“K-pop has such a universal appeal, but the culture that is around K-pop the American mass public is not used to,” Kim says. “Boys wearing a lot of make-up and acting cute intentionally, those kind of things are very foreign.”

However, for non-Korean K-pop, it’s not only a question about how to break into the North American market, but also if they will be accepted in the Korean market.

K-pop fans are known to be very protective of their music and culture. DaPonte points out that when EXP first started they were getting a lot of negative comments and backlash. However, once the public learned the band was born out of the art world and academia, they started to come around.

“Now we definitely get a little bit more love from K-pop fans, because they understand what we’re trying to do and they’re way more intrigued and interested in it,” DaPonte says.

EXP isn’t the only band catching K-pop fans’ attention. There is the band Busker Busker that has a drummer from, of all places, Ohio. They gained fame in 2012 after guesting on the popular Korean TV show “Superstar K,” which is the Korean equivalent to “American Idol.” Though the group was not expecting instant stardom, their popularity blew up and their songs constantly hit #1 on the Korean pop music charts.

Bradley Moore originally moved to Korea to teach English, but soon found himself drumming in the K-pop group Busker Busker after being approached by two art students one fateful day. The music they play is slower and less flashy, relating more to the likes of The Beatles or Ed Sheeran.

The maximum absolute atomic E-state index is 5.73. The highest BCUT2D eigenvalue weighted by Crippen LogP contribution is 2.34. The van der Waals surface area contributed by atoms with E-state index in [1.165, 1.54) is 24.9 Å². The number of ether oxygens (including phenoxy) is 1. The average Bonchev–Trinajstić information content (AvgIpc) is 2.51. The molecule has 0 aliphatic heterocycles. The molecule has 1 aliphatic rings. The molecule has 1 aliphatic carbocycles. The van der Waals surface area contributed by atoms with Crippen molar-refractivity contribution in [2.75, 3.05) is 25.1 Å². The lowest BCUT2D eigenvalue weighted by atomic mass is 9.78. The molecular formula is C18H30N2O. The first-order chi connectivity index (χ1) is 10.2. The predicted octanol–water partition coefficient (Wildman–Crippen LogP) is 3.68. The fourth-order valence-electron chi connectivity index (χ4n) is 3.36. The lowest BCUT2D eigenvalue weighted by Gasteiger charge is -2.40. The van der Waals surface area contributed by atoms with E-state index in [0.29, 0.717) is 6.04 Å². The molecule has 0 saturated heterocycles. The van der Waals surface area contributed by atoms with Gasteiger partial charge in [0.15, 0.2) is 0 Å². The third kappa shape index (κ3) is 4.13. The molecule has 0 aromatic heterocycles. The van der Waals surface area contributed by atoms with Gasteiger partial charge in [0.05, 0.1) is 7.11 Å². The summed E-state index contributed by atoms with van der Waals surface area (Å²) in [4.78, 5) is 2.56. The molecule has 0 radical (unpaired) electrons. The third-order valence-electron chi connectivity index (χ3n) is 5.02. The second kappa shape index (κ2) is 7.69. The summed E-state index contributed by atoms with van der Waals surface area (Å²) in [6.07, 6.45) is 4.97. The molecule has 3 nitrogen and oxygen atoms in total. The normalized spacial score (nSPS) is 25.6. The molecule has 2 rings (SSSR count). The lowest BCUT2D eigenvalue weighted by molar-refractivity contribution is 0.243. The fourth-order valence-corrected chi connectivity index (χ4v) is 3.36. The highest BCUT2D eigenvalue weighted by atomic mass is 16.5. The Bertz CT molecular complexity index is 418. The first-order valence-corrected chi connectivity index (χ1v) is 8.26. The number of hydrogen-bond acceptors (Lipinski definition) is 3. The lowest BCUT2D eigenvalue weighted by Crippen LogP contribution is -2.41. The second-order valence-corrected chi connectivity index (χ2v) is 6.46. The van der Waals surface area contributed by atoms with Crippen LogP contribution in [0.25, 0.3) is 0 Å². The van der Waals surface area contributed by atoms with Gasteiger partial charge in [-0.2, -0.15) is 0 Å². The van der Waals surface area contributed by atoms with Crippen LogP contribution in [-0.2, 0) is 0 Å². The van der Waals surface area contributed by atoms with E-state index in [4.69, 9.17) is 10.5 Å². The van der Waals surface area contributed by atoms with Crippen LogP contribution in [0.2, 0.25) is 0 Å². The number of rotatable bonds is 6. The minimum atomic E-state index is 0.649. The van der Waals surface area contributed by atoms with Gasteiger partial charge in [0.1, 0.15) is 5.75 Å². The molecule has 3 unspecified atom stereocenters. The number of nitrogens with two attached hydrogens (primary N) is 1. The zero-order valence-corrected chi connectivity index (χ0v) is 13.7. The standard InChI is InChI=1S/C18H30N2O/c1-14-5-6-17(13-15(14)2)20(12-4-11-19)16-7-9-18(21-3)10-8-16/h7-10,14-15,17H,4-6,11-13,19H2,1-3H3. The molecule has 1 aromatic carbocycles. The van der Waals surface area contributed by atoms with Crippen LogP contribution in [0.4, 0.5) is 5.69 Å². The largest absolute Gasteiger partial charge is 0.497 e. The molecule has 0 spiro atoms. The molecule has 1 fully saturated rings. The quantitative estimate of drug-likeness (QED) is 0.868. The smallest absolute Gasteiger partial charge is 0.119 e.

Given K-pop’s uphill battle attracting North American markets, it would stand to reason that an unconventional K-pop group featuring an American member would share the very same difficulties of appeal. Surprisingly, however, Busker Busker went on to be one of Korea’s biggest pop groups; their first album sold over 13 million digital songs and 100,000 physical copies.

With Busker Busker’s fame and EXP’s growing popularity, it begs the question: is K-pop just popular music from Korea, or has it morphed into its very own genre of music?

Karin Kurota, an EXP creative team member, tells BTR that her team has pondered this question before and still can’t come to an agreement on the answer.

“Depending on where you are I think you might see K-pop as a genre just because it’s from another place, but once you start understanding more about it you find out the nuances and how K-pop has actually morphed so much over the years,” Kurota says. “Because it’s so flexible and takes in a lot of inspiration and creates a new genre within itself so well, that’s what makes it have a mass appeal.”

One thing is for certain; non-Korean K-pop bands are definitely entering an untapped realm. It’s new to both the K-pop world and the music industry at large, and only time will tell if this new style is destined to consume the media and steal the public’s attention.